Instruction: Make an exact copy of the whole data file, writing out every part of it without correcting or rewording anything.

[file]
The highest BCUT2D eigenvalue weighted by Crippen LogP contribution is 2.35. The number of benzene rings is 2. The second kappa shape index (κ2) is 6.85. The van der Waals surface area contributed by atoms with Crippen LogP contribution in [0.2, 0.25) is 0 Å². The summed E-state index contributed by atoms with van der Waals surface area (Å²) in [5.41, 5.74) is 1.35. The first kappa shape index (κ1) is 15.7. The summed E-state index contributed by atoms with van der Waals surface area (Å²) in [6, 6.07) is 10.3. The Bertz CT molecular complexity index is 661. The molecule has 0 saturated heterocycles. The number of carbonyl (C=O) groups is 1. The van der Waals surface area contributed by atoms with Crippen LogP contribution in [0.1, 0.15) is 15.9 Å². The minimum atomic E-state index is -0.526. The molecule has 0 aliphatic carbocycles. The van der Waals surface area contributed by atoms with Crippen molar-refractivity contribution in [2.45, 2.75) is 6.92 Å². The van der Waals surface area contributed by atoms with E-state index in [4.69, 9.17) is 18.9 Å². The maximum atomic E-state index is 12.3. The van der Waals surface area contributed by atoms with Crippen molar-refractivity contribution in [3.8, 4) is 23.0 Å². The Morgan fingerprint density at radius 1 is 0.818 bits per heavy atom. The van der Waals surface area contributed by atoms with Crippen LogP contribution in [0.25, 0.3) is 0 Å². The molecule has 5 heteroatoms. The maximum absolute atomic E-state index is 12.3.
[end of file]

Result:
The highest BCUT2D eigenvalue weighted by Crippen LogP contribution is 2.35. The number of benzene rings is 2. The second kappa shape index (κ2) is 6.85. The van der Waals surface area contributed by atoms with Crippen LogP contribution in [0.2, 0.25) is 0 Å². The summed E-state index contributed by atoms with van der Waals surface area (Å²) in [5.41, 5.74) is 1.35. The first kappa shape index (κ1) is 15.7. The summed E-state index contributed by atoms with van der Waals surface area (Å²) in [6, 6.07) is 10.3. The Bertz CT molecular complexity index is 661. The molecule has 0 saturated heterocycles. The number of carbonyl (C=O) groups is 1. The van der Waals surface area contributed by atoms with Crippen LogP contribution in [0.1, 0.15) is 15.9 Å². The minimum atomic E-state index is -0.526. The molecule has 0 aliphatic carbocycles. The van der Waals surface area contributed by atoms with Crippen molar-refractivity contribution in [2.45, 2.75) is 6.92 Å². The van der Waals surface area contributed by atoms with E-state index in [4.69, 9.17) is 18.9 Å². The maximum atomic E-state index is 12.3. The van der Waals surface area contributed by atoms with Crippen molar-refractivity contribution in [3.8, 4) is 23.0 Å². The Morgan fingerprint density at radius 1 is 0.818 bits per heavy atom. The van der Waals surface area contributed by atoms with Crippen LogP contribution in [0.25, 0.3) is 0 Å². The molecule has 5 heteroatoms. The maximum absolute atomic E-state index is 12.3.